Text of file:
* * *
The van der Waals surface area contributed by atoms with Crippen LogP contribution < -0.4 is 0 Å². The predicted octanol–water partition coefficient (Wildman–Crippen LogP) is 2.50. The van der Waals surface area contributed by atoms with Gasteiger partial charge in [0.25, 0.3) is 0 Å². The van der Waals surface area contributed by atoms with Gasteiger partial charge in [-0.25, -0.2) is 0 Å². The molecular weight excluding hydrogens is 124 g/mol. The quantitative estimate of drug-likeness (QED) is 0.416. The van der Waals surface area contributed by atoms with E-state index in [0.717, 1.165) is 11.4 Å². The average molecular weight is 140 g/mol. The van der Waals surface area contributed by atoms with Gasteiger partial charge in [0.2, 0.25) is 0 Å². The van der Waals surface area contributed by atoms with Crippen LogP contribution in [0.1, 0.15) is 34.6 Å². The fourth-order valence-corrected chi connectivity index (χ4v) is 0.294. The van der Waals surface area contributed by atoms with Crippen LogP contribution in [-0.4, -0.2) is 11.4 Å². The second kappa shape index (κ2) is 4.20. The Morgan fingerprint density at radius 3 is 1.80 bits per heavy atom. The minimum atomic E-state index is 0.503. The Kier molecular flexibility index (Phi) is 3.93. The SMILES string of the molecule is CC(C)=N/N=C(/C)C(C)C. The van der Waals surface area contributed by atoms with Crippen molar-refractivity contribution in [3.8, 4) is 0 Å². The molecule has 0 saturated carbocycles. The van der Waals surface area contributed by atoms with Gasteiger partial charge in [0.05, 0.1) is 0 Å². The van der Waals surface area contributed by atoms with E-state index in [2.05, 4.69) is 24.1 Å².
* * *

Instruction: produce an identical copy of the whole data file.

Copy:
The van der Waals surface area contributed by atoms with Crippen LogP contribution < -0.4 is 0 Å². The predicted octanol–water partition coefficient (Wildman–Crippen LogP) is 2.50. The van der Waals surface area contributed by atoms with Gasteiger partial charge in [0.25, 0.3) is 0 Å². The van der Waals surface area contributed by atoms with Gasteiger partial charge in [-0.25, -0.2) is 0 Å². The molecular weight excluding hydrogens is 124 g/mol. The quantitative estimate of drug-likeness (QED) is 0.416. The van der Waals surface area contributed by atoms with E-state index in [0.717, 1.165) is 11.4 Å². The average molecular weight is 140 g/mol. The van der Waals surface area contributed by atoms with Gasteiger partial charge in [0.2, 0.25) is 0 Å². The van der Waals surface area contributed by atoms with Crippen LogP contribution in [0.1, 0.15) is 34.6 Å². The fourth-order valence-corrected chi connectivity index (χ4v) is 0.294. The van der Waals surface area contributed by atoms with Crippen LogP contribution in [-0.4, -0.2) is 11.4 Å². The second kappa shape index (κ2) is 4.20. The Morgan fingerprint density at radius 3 is 1.80 bits per heavy atom. The minimum atomic E-state index is 0.503. The Kier molecular flexibility index (Phi) is 3.93. The SMILES string of the molecule is CC(C)=N/N=C(/C)C(C)C. The van der Waals surface area contributed by atoms with Crippen molar-refractivity contribution in [3.8, 4) is 0 Å². The molecule has 0 saturated carbocycles. The van der Waals surface area contributed by atoms with Gasteiger partial charge in [0.05, 0.1) is 0 Å². The van der Waals surface area contributed by atoms with E-state index in [2.05, 4.69) is 24.1 Å².